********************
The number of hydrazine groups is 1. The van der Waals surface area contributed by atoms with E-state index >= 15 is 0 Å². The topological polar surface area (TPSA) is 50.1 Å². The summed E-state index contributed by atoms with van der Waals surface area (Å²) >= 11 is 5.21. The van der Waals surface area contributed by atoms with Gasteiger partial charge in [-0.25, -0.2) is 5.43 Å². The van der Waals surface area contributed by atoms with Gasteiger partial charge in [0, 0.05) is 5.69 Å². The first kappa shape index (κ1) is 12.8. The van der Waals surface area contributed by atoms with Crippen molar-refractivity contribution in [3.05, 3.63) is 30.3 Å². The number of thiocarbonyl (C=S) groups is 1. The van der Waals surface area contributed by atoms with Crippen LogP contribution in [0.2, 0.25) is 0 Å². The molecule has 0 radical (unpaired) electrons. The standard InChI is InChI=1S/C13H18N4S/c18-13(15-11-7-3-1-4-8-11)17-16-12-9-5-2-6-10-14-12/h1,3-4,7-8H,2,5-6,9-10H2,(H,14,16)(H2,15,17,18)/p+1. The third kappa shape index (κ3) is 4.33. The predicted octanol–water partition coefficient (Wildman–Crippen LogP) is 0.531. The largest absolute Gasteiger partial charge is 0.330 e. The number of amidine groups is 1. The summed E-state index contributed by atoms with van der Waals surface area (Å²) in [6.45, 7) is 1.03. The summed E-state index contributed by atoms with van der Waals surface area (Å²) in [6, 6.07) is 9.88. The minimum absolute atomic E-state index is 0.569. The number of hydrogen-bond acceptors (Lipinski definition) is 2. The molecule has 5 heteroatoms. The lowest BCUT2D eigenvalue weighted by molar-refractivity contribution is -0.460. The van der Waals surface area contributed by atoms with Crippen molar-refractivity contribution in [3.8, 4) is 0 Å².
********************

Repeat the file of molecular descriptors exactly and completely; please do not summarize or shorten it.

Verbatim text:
The number of hydrazine groups is 1. The van der Waals surface area contributed by atoms with E-state index >= 15 is 0 Å². The topological polar surface area (TPSA) is 50.1 Å². The summed E-state index contributed by atoms with van der Waals surface area (Å²) >= 11 is 5.21. The van der Waals surface area contributed by atoms with Gasteiger partial charge in [-0.25, -0.2) is 5.43 Å². The van der Waals surface area contributed by atoms with Gasteiger partial charge in [0, 0.05) is 5.69 Å². The first kappa shape index (κ1) is 12.8. The van der Waals surface area contributed by atoms with Crippen molar-refractivity contribution in [3.05, 3.63) is 30.3 Å². The number of thiocarbonyl (C=S) groups is 1. The van der Waals surface area contributed by atoms with Crippen LogP contribution in [0.2, 0.25) is 0 Å². The molecule has 0 radical (unpaired) electrons. The standard InChI is InChI=1S/C13H18N4S/c18-13(15-11-7-3-1-4-8-11)17-16-12-9-5-2-6-10-14-12/h1,3-4,7-8H,2,5-6,9-10H2,(H,14,16)(H2,15,17,18)/p+1. The third kappa shape index (κ3) is 4.33. The predicted octanol–water partition coefficient (Wildman–Crippen LogP) is 0.531. The largest absolute Gasteiger partial charge is 0.330 e. The number of amidine groups is 1. The summed E-state index contributed by atoms with van der Waals surface area (Å²) in [6.45, 7) is 1.03. The summed E-state index contributed by atoms with van der Waals surface area (Å²) in [6, 6.07) is 9.88. The minimum absolute atomic E-state index is 0.569. The number of hydrogen-bond acceptors (Lipinski definition) is 2. The molecule has 5 heteroatoms. The lowest BCUT2D eigenvalue weighted by molar-refractivity contribution is -0.460. The van der Waals surface area contributed by atoms with Crippen molar-refractivity contribution in [3.8, 4) is 0 Å².